Groups Lobby for Damages Tied to Bygone Gambling Ban

PHILADELPHIA (CN) — Over a year after the Supreme Court struck down a federal law that barred sports gambling in most states, a New Jersey horse racing group told the Third Circuit on Tuesday that it is entitled to damages to the tune of $150 million.

“They had a right to it all along,” said Ronald Riccio, of the firm McElroy Deutsch, arguing this morning for the New Jersey Thoroughbred Horsemen’s Association.  

Santa Anita Park is a thoroughbred horse-racing track in Arcadia, California. (Photo by MARTIN MACIAS JR./Courthouse News Service)

Back in 2014, after New Jersey had used state law to avoid the gambling ban put in place by the federal Professional and Amateur Sports Protection Act, a federal judge kept the status quo in place.

As the horse-racing group noted in its appellate brief, however, leagues like the NCAA and others used deception to secure their injunction.

“At the same time as the leagues were seeking injunctive relief they were investing in and profiting from the spread of sports gambling,” the brief states. “NJTHA provided uncontroverted evidence of the Leagues’ double dealing. The district court repeatedly ignored the evidence that the leagues procured injunctive relief against NJTHA in bad faith.”

Though the court had the leagues put a bond in place should they lose — a fund of $3.4 million meant to represent possible damages — the NJTHA was denied any claim to the bond last year after prevailing in its challenge before the Supreme Court.

Riccio told the Third Circuit on Tuesday that his clients deserve the bond money. 

“For six years the leagues used what we now know as an unconstitutional statute,” Riccio said. “And it almost put Monmouth Park [Racetrack] out of business.”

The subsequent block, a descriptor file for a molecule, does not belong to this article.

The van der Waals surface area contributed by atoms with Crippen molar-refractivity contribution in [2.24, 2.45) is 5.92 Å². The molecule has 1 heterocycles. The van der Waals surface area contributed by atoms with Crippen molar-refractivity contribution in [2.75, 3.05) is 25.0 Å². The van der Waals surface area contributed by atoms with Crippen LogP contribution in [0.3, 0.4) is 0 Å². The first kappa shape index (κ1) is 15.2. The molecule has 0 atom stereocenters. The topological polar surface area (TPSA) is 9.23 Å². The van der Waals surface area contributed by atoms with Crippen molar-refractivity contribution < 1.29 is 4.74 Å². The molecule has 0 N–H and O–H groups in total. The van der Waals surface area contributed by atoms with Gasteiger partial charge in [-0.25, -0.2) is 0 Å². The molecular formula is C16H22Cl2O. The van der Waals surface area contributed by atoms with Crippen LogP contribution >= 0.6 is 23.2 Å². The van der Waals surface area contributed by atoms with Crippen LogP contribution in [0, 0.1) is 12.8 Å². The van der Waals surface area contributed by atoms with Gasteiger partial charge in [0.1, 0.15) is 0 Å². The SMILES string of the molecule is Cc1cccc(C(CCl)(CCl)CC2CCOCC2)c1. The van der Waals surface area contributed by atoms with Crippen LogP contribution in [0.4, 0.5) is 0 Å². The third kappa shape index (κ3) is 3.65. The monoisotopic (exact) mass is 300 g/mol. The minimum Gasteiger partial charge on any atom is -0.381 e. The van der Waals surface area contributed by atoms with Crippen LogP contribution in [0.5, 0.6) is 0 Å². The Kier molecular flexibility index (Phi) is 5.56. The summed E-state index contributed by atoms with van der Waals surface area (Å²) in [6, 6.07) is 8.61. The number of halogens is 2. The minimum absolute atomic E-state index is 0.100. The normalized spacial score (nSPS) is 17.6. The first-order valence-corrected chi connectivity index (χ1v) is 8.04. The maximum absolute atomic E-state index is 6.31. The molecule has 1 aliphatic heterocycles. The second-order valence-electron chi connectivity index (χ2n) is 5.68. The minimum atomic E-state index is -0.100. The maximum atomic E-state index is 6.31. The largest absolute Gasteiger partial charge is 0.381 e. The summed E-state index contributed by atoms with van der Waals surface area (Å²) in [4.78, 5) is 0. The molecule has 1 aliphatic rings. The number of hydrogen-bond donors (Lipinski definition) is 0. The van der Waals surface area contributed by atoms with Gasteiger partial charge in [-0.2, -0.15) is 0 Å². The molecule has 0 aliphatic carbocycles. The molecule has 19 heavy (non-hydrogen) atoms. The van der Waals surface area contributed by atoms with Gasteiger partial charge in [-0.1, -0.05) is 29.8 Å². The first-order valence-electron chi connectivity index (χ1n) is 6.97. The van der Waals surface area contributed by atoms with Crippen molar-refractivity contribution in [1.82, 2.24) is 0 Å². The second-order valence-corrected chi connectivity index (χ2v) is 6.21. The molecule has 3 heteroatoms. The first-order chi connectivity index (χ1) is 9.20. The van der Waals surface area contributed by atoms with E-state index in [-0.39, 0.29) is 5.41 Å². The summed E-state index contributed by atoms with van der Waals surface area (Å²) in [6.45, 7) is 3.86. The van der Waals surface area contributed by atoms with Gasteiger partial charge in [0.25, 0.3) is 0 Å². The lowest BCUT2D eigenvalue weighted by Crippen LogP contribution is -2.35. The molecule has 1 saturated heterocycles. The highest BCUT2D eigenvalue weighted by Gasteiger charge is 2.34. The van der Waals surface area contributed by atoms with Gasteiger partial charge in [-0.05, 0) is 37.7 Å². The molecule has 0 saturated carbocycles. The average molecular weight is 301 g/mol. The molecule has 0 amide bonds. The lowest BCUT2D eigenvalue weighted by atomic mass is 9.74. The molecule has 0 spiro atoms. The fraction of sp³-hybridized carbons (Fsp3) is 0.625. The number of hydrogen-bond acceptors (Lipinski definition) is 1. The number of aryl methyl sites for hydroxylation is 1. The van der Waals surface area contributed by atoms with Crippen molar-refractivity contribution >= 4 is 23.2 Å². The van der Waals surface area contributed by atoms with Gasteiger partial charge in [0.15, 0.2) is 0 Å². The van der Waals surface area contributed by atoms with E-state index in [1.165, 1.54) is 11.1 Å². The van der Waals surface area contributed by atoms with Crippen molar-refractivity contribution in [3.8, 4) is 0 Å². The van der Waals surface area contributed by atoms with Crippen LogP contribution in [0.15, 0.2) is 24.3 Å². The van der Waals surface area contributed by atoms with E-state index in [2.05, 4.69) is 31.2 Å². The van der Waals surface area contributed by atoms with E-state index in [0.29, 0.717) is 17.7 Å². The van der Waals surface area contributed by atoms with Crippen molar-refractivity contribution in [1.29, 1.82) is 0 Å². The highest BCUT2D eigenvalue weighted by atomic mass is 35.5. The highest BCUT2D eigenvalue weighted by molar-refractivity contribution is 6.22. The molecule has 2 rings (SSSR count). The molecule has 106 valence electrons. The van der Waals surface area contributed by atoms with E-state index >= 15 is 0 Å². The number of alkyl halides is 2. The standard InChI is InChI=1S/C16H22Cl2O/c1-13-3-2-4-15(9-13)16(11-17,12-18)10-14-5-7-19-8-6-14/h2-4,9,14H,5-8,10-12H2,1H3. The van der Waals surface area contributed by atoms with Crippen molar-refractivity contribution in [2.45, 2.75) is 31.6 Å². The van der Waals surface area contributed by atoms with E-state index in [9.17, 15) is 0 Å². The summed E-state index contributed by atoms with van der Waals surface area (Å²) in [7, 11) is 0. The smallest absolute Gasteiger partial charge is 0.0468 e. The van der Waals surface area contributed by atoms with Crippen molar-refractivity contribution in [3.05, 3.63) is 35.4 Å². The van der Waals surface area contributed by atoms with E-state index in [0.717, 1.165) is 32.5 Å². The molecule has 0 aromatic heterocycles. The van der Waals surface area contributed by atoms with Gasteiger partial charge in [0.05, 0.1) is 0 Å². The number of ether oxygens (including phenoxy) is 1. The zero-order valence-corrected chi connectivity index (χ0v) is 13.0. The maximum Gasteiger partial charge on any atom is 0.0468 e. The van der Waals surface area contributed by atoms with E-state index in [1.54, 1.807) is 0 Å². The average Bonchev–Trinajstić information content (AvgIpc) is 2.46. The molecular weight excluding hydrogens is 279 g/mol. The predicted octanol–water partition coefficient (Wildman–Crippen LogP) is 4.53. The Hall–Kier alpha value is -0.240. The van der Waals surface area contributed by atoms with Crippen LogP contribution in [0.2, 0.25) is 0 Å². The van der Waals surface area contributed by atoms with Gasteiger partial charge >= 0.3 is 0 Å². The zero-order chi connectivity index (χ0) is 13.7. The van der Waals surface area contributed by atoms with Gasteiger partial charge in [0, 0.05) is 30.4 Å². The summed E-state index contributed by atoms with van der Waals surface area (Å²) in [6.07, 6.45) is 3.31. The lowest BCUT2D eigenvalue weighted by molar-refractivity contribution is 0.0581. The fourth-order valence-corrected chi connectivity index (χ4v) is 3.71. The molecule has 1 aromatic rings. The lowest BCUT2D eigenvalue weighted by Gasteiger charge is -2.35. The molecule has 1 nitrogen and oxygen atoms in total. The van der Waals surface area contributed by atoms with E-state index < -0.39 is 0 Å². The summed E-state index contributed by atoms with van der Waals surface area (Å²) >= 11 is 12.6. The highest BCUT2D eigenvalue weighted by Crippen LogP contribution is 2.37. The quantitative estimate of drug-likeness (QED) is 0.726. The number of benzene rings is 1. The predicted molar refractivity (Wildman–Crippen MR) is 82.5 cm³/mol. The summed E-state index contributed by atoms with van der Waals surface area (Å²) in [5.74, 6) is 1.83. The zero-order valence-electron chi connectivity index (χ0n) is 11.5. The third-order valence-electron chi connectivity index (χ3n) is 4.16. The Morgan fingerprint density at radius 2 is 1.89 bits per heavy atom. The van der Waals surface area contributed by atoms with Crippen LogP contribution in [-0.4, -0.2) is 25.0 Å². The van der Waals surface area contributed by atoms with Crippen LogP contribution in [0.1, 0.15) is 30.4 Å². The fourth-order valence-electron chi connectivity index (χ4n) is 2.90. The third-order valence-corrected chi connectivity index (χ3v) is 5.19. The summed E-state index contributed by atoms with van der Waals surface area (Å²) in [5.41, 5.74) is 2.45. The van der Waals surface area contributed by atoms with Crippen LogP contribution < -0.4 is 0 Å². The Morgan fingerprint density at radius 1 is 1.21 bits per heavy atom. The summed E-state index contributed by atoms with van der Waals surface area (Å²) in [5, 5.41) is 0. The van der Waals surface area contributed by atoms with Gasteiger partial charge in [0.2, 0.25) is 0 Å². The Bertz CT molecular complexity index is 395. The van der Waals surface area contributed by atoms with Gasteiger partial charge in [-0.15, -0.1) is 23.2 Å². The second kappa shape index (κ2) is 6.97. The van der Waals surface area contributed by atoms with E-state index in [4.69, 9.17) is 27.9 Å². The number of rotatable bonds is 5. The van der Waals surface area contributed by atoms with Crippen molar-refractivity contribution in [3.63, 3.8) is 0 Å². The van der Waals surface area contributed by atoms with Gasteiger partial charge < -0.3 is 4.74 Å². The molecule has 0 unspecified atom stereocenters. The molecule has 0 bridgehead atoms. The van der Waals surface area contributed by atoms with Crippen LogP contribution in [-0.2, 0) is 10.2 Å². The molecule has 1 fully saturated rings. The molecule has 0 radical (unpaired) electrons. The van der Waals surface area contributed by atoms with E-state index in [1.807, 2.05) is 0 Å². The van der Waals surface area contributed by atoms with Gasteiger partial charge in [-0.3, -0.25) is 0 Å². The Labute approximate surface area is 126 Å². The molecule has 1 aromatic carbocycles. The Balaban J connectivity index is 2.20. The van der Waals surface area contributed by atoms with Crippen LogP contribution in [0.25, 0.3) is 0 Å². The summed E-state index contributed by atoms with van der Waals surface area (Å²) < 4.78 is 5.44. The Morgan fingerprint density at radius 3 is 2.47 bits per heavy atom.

U.S. Circuit Judge Theodore McKee lightened the mood at arguments when Riccio asserted that the leagues’ wealth offers a basis for the requested damages figure of $150 million.

“The NFL does have a lot of money,” McKee said. “A lot of my money as a matter of fact.”

Riccio noted as well that the unconstitutional reliance on PASPA hurt businesses and employees alike. 

“People lived for six years under fear of losing their livelihood,” Riccio said.

During opposing arguments by Jeffrey Mishkin, an attorney for the leagues with the Haug law firm, U.S. Circuit Judge Midge Rendell pointed out that NJTHA was restrained from what is now legal sports betting at the racetrack. 

“They were wrongfully prevented from doing what they should have been allowed to do because the Supreme Court ruled it [PASPA] was unconstitutional,” said Judge Rendell. 

Mishkin agreed, but noted that NJTHA should only be entitled to damages that occurred over the span of the 28-day injunction. 

U.S. Circuit Judge David Porter rounded out the panel.

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